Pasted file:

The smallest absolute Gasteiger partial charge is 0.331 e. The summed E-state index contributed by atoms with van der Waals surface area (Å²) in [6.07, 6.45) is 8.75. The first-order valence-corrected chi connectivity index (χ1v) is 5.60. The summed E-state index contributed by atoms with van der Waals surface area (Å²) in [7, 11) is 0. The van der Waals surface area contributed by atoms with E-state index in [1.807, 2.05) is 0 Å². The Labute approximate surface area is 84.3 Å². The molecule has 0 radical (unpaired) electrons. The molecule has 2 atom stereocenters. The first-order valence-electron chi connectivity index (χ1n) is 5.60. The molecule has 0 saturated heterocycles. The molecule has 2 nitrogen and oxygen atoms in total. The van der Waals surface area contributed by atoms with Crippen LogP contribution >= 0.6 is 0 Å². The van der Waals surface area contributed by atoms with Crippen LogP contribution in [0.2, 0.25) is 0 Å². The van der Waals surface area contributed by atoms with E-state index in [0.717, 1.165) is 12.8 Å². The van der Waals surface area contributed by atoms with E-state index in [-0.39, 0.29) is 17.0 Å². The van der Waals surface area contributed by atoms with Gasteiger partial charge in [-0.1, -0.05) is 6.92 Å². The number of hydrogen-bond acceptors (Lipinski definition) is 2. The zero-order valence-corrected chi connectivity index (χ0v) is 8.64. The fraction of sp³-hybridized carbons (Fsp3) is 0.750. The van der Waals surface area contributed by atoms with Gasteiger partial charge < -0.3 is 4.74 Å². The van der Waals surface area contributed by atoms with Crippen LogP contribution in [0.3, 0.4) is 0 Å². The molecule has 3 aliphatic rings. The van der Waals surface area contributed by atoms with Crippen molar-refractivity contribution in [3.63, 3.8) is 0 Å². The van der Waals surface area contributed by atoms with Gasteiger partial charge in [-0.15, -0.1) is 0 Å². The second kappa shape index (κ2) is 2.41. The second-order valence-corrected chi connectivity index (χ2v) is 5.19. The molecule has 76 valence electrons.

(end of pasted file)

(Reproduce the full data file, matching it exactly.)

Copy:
The smallest absolute Gasteiger partial charge is 0.331 e. The summed E-state index contributed by atoms with van der Waals surface area (Å²) in [6.07, 6.45) is 8.75. The first-order valence-corrected chi connectivity index (χ1v) is 5.60. The summed E-state index contributed by atoms with van der Waals surface area (Å²) in [7, 11) is 0. The van der Waals surface area contributed by atoms with E-state index in [1.807, 2.05) is 0 Å². The Labute approximate surface area is 84.3 Å². The molecule has 0 radical (unpaired) electrons. The molecule has 2 atom stereocenters. The first-order valence-electron chi connectivity index (χ1n) is 5.60. The molecule has 0 saturated heterocycles. The molecule has 2 nitrogen and oxygen atoms in total. The van der Waals surface area contributed by atoms with Crippen LogP contribution >= 0.6 is 0 Å². The van der Waals surface area contributed by atoms with Crippen LogP contribution in [0.2, 0.25) is 0 Å². The van der Waals surface area contributed by atoms with E-state index in [0.717, 1.165) is 12.8 Å². The van der Waals surface area contributed by atoms with E-state index in [-0.39, 0.29) is 17.0 Å². The van der Waals surface area contributed by atoms with Gasteiger partial charge in [-0.1, -0.05) is 6.92 Å². The number of hydrogen-bond acceptors (Lipinski definition) is 2. The zero-order valence-corrected chi connectivity index (χ0v) is 8.64. The fraction of sp³-hybridized carbons (Fsp3) is 0.750. The van der Waals surface area contributed by atoms with Gasteiger partial charge < -0.3 is 4.74 Å². The van der Waals surface area contributed by atoms with Crippen LogP contribution in [0.3, 0.4) is 0 Å². The molecule has 3 aliphatic rings. The van der Waals surface area contributed by atoms with Crippen molar-refractivity contribution in [3.63, 3.8) is 0 Å². The van der Waals surface area contributed by atoms with Gasteiger partial charge in [-0.15, -0.1) is 0 Å². The second kappa shape index (κ2) is 2.41. The second-order valence-corrected chi connectivity index (χ2v) is 5.19. The molecule has 76 valence electrons.